• toothbrush / toothpaste / small bottle of shower gel medicinal (for headache, vomit, diarrhoea, fever) – Mount Trails (the company with which we hiked) also gave us homeopathic coca pills which we haven’t used at high altitudes

  • 1 light-weight fast drying towel

  • energy bars / chocolate / biscuits (you can always buy along the treks, however it gets more and more expensive the higher you go)




Animal encounter along the Annapurna Circuit Trek, Nepal





Before starting your trek you will need to obtain two trekking permits - the Annapurna Conservation Area Project (ACAP – NPR2,000 for non-Nepalese) and TIMS Card (Tourism Information Management System – NPR1,000 per person) available at agents and through the official Nepal Tourism Board offices in Kathmandu, Pokhara and Besisahar.


If you booked your trek with an organized tour, the company will take care of these permits for you.


You will need two passport size photographs and need to fill in an application form (you can download it at this website, plus you can get more information on the application).


Along the Annapurna Circuit there are several check-posts where you have to check in. All your data will be inserted in Nepal visitors’ database, where they can be accessed for park management purposes or in case of accidents and/or natural calamities.


 Suspended bridge along the Annapurna Circuit Trek, Nepal





Thanks to the recent construction of roads in the Manang and Mustang valleys, many villages have experienced a general improvement in the quality of life – food and building material are more readily accessible and building of new structures (homestays, tea houses, restaurants and so on) has become easier and more affordable. You can notice the difference when the road ends and only trekking trails connect one village to the other – less buildings, hence less accommodation choice and less shops with more expensive prices.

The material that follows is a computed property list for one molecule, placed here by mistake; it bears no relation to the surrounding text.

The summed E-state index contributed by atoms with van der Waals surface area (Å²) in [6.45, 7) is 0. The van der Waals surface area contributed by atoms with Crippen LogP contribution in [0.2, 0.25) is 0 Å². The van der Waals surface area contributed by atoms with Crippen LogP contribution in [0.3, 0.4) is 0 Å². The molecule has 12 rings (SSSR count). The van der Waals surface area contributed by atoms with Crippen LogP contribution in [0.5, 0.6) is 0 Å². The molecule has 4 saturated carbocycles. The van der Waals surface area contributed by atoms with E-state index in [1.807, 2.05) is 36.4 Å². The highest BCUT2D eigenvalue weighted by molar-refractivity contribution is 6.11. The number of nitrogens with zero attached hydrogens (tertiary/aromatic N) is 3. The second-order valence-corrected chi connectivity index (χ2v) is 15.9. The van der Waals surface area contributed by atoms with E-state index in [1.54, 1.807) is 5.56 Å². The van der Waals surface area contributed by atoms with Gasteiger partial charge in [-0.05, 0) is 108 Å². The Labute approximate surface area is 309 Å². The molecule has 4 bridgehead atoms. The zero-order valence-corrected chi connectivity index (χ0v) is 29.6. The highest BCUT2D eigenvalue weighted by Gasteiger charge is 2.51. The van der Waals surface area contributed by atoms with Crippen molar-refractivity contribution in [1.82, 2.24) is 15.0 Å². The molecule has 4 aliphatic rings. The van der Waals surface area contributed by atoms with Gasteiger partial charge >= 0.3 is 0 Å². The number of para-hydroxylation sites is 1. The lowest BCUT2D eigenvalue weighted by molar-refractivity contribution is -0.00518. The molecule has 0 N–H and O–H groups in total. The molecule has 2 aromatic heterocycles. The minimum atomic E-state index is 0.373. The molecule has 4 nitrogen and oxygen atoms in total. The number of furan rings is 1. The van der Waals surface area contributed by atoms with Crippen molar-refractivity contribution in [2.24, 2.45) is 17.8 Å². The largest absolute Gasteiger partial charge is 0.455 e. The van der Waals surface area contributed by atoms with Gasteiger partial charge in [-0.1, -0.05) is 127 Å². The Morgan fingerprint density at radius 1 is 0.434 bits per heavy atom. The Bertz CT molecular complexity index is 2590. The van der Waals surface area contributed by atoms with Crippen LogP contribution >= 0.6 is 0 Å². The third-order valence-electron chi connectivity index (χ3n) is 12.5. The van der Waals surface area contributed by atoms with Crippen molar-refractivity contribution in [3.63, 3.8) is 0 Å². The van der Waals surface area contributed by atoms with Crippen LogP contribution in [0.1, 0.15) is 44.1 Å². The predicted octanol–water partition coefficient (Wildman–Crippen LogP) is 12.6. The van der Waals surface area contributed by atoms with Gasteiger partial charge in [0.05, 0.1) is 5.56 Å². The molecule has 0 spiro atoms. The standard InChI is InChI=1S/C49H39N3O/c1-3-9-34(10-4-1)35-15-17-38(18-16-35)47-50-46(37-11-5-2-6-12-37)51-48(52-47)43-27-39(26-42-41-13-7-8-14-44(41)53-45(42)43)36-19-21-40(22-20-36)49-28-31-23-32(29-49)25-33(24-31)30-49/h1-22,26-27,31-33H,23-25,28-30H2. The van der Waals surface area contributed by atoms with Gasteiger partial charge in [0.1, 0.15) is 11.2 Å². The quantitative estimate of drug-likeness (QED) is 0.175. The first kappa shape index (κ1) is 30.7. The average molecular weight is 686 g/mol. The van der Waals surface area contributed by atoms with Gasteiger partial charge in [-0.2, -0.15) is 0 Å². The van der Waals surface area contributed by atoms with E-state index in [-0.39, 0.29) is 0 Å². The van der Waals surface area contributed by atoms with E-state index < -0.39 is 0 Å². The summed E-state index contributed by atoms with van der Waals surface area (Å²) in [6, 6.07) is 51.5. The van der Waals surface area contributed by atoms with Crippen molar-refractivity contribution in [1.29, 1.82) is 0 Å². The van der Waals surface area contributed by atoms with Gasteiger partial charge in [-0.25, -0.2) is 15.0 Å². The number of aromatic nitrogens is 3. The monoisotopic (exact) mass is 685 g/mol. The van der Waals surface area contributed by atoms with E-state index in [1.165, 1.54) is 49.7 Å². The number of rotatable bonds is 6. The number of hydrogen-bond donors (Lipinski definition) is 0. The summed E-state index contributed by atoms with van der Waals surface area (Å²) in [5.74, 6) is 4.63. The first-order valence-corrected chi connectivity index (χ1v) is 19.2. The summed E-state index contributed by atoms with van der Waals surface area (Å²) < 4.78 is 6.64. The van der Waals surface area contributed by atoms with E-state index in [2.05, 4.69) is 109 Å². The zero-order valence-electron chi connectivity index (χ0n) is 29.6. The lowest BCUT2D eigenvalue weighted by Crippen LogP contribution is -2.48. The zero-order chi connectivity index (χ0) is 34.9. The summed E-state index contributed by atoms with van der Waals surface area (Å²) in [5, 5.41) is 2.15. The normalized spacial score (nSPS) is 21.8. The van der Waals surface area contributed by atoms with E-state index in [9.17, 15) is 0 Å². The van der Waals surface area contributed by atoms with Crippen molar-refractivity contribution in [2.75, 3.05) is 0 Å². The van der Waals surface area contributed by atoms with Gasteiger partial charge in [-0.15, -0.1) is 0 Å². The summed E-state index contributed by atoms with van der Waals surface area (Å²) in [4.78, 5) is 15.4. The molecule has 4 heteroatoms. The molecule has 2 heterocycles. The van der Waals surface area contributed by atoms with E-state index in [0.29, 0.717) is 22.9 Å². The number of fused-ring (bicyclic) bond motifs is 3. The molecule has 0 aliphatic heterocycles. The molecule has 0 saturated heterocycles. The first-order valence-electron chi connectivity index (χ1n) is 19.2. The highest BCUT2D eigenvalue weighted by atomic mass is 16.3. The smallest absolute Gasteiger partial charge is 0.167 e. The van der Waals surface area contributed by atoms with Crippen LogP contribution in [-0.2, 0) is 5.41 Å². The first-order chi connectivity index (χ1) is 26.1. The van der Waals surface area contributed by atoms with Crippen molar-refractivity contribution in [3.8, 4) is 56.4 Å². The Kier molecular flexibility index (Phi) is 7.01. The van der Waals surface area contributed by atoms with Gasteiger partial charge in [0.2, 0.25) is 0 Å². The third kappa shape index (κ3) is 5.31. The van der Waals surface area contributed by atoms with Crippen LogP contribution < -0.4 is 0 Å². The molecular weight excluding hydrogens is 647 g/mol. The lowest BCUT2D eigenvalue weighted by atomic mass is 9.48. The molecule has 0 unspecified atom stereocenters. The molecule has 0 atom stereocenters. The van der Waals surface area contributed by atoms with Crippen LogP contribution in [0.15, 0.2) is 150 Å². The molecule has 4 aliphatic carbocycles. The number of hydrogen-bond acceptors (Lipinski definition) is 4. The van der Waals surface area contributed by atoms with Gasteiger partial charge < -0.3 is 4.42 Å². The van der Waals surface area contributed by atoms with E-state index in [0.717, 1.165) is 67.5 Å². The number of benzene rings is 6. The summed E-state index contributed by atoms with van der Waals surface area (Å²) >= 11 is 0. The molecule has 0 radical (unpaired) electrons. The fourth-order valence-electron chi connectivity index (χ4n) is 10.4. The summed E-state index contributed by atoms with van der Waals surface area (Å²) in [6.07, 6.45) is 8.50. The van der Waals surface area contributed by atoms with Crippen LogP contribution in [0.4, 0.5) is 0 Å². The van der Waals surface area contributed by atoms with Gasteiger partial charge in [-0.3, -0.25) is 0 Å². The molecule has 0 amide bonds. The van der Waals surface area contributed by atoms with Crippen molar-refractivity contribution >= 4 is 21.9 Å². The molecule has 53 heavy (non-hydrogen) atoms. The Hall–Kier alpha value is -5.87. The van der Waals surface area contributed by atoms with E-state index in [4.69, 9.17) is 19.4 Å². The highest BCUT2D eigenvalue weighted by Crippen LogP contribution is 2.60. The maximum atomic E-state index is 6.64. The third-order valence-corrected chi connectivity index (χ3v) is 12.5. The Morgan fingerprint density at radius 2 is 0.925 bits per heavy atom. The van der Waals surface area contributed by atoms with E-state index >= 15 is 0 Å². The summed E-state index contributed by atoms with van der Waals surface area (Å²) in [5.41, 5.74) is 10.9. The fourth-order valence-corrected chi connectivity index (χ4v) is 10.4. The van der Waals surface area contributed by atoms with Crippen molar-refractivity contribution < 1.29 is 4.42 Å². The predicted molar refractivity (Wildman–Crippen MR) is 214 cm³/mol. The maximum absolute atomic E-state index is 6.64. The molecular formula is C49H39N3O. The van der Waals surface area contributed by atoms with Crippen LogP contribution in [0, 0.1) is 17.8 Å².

In any case, the quality of meals has been extremely consistent and great throughout the circuit with only one exception in Muktinath. On the other hand, the cost of meals have varied a lot – we took the price of Dahl Bath (the staple meal in Nepal) as a reference and from NPR350 per dish in the valley the price increases to NPR700 in the high camps.


Meals are not included in the accommodation price, and all tea houses expect you to eat at least 2 meals at their restaurants, alternatively you have to pay the room triple the price.


 Lunch with a view along the Annapurna Circuit Trek, Nepal



As for accommodation, our guide made the choice for us every time, however, we ended up in accommodations chosen also by self-guided hikers in many occasions. If you opt for private rooms, these are usually basic, with one double or twin bed, and shared toilet (between NPR200 and NPR1,000 per room per night – the higher you go the more expensive it will be). If you opt for dormitories, the price decreases considerably (between NPR100 and NPR500 per person per night), especially when you are at high altitudes.


TIP – Always try to choose rooms which receive lots of sun light during the day so you can dry your clothes on the clothing line and the room may be less humid during the night. Also ask for an extra blanket if you feel only one blanket if not enough – they usually don’t charge for it.


Hot shower generally comes with a charge of NPR150/200 per person and can be extremely hot or lukewarm with a tiny sprinkle. They are not recommended at high altitudes, just because you can get cold very easily inside these not-insulated bathrooms and colds and flus are absolutely to avoid at high altitudes – hard breathing can become a problem.

Toilet are rarely a sit-down affair, expect pit toilets in most places.


Bring toilet paper with you (or buy it along the way) as only very few accommodations will offer it.